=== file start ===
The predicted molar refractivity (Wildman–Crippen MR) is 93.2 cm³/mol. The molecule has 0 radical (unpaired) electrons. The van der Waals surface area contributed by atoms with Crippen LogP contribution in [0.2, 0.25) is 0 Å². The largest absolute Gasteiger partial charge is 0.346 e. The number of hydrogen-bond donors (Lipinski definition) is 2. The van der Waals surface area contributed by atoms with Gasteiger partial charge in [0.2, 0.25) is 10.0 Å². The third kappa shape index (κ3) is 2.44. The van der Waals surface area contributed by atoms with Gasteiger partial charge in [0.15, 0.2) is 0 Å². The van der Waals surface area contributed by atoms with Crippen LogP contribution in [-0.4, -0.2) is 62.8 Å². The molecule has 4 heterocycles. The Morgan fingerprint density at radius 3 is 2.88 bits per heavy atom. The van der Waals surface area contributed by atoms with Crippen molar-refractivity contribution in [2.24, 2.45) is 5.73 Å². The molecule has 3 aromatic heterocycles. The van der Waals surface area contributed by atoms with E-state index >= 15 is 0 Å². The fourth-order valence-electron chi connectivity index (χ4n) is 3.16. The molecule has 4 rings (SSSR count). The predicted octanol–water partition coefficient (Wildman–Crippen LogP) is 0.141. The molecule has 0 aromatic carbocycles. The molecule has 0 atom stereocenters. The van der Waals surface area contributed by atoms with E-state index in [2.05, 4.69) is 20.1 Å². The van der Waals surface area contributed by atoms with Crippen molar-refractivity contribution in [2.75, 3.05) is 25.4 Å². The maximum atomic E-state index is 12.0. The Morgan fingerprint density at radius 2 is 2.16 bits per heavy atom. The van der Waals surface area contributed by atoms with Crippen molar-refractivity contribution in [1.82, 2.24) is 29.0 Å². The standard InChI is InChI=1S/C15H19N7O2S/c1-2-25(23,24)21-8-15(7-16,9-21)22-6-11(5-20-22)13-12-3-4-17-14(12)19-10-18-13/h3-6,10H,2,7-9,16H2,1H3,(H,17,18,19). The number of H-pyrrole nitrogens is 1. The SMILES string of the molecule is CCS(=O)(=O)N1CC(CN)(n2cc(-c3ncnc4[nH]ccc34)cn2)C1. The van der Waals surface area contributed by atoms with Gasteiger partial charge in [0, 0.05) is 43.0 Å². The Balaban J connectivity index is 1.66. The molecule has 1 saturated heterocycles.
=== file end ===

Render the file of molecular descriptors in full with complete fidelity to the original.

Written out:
The predicted molar refractivity (Wildman–Crippen MR) is 93.2 cm³/mol. The molecule has 0 radical (unpaired) electrons. The van der Waals surface area contributed by atoms with Crippen LogP contribution in [0.2, 0.25) is 0 Å². The largest absolute Gasteiger partial charge is 0.346 e. The number of hydrogen-bond donors (Lipinski definition) is 2. The van der Waals surface area contributed by atoms with Gasteiger partial charge in [0.2, 0.25) is 10.0 Å². The third kappa shape index (κ3) is 2.44. The van der Waals surface area contributed by atoms with Gasteiger partial charge in [0.15, 0.2) is 0 Å². The van der Waals surface area contributed by atoms with Crippen LogP contribution in [-0.4, -0.2) is 62.8 Å². The molecule has 4 heterocycles. The Morgan fingerprint density at radius 3 is 2.88 bits per heavy atom. The van der Waals surface area contributed by atoms with Crippen molar-refractivity contribution in [2.24, 2.45) is 5.73 Å². The molecule has 3 aromatic heterocycles. The van der Waals surface area contributed by atoms with E-state index >= 15 is 0 Å². The fourth-order valence-electron chi connectivity index (χ4n) is 3.16. The molecule has 4 rings (SSSR count). The predicted octanol–water partition coefficient (Wildman–Crippen LogP) is 0.141. The molecule has 0 aromatic carbocycles. The molecule has 0 atom stereocenters. The van der Waals surface area contributed by atoms with E-state index in [2.05, 4.69) is 20.1 Å². The van der Waals surface area contributed by atoms with Crippen molar-refractivity contribution in [2.75, 3.05) is 25.4 Å². The maximum atomic E-state index is 12.0. The Morgan fingerprint density at radius 2 is 2.16 bits per heavy atom. The van der Waals surface area contributed by atoms with Crippen molar-refractivity contribution in [1.82, 2.24) is 29.0 Å². The standard InChI is InChI=1S/C15H19N7O2S/c1-2-25(23,24)21-8-15(7-16,9-21)22-6-11(5-20-22)13-12-3-4-17-14(12)19-10-18-13/h3-6,10H,2,7-9,16H2,1H3,(H,17,18,19). The number of H-pyrrole nitrogens is 1. The SMILES string of the molecule is CCS(=O)(=O)N1CC(CN)(n2cc(-c3ncnc4[nH]ccc34)cn2)C1. The van der Waals surface area contributed by atoms with Gasteiger partial charge in [0, 0.05) is 43.0 Å². The Balaban J connectivity index is 1.66. The molecule has 1 saturated heterocycles.